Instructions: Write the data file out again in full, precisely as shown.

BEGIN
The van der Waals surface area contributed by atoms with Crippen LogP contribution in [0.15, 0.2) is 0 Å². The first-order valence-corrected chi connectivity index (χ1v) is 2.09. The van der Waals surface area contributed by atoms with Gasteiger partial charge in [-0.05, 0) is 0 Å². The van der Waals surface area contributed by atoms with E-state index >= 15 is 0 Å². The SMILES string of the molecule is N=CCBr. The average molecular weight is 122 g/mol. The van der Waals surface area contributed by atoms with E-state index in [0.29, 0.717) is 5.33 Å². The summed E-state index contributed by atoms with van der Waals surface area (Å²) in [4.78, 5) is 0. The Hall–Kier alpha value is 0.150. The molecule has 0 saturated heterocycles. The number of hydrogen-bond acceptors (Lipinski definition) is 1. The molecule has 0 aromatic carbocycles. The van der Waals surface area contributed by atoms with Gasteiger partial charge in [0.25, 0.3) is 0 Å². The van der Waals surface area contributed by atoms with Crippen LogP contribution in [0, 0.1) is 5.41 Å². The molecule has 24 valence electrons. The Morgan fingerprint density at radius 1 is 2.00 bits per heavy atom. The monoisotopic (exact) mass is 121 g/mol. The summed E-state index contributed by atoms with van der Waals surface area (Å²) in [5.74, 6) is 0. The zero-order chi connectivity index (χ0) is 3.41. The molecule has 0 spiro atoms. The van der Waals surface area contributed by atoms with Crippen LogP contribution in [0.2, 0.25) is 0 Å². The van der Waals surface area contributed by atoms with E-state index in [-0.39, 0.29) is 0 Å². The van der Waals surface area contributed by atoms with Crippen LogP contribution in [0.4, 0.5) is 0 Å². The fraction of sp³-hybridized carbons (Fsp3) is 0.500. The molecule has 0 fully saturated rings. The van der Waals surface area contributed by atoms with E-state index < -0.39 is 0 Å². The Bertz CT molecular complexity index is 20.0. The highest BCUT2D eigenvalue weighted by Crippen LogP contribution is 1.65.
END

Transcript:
The van der Waals surface area contributed by atoms with Crippen LogP contribution in [0.15, 0.2) is 0 Å². The first-order valence-corrected chi connectivity index (χ1v) is 2.09. The van der Waals surface area contributed by atoms with Gasteiger partial charge in [-0.05, 0) is 0 Å². The van der Waals surface area contributed by atoms with E-state index >= 15 is 0 Å². The SMILES string of the molecule is N=CCBr. The average molecular weight is 122 g/mol. The van der Waals surface area contributed by atoms with E-state index in [0.29, 0.717) is 5.33 Å². The summed E-state index contributed by atoms with van der Waals surface area (Å²) in [4.78, 5) is 0. The Hall–Kier alpha value is 0.150. The molecule has 0 saturated heterocycles. The number of hydrogen-bond acceptors (Lipinski definition) is 1. The molecule has 0 aromatic carbocycles. The van der Waals surface area contributed by atoms with Gasteiger partial charge in [0.25, 0.3) is 0 Å². The van der Waals surface area contributed by atoms with Crippen LogP contribution in [0, 0.1) is 5.41 Å². The molecule has 24 valence electrons. The Morgan fingerprint density at radius 1 is 2.00 bits per heavy atom. The monoisotopic (exact) mass is 121 g/mol. The summed E-state index contributed by atoms with van der Waals surface area (Å²) in [5.74, 6) is 0. The zero-order chi connectivity index (χ0) is 3.41. The molecule has 0 spiro atoms. The van der Waals surface area contributed by atoms with Crippen LogP contribution in [0.2, 0.25) is 0 Å². The van der Waals surface area contributed by atoms with E-state index in [-0.39, 0.29) is 0 Å². The van der Waals surface area contributed by atoms with Crippen LogP contribution in [0.4, 0.5) is 0 Å². The fraction of sp³-hybridized carbons (Fsp3) is 0.500. The molecule has 0 fully saturated rings. The van der Waals surface area contributed by atoms with E-state index < -0.39 is 0 Å². The Bertz CT molecular complexity index is 20.0. The highest BCUT2D eigenvalue weighted by Crippen LogP contribution is 1.65.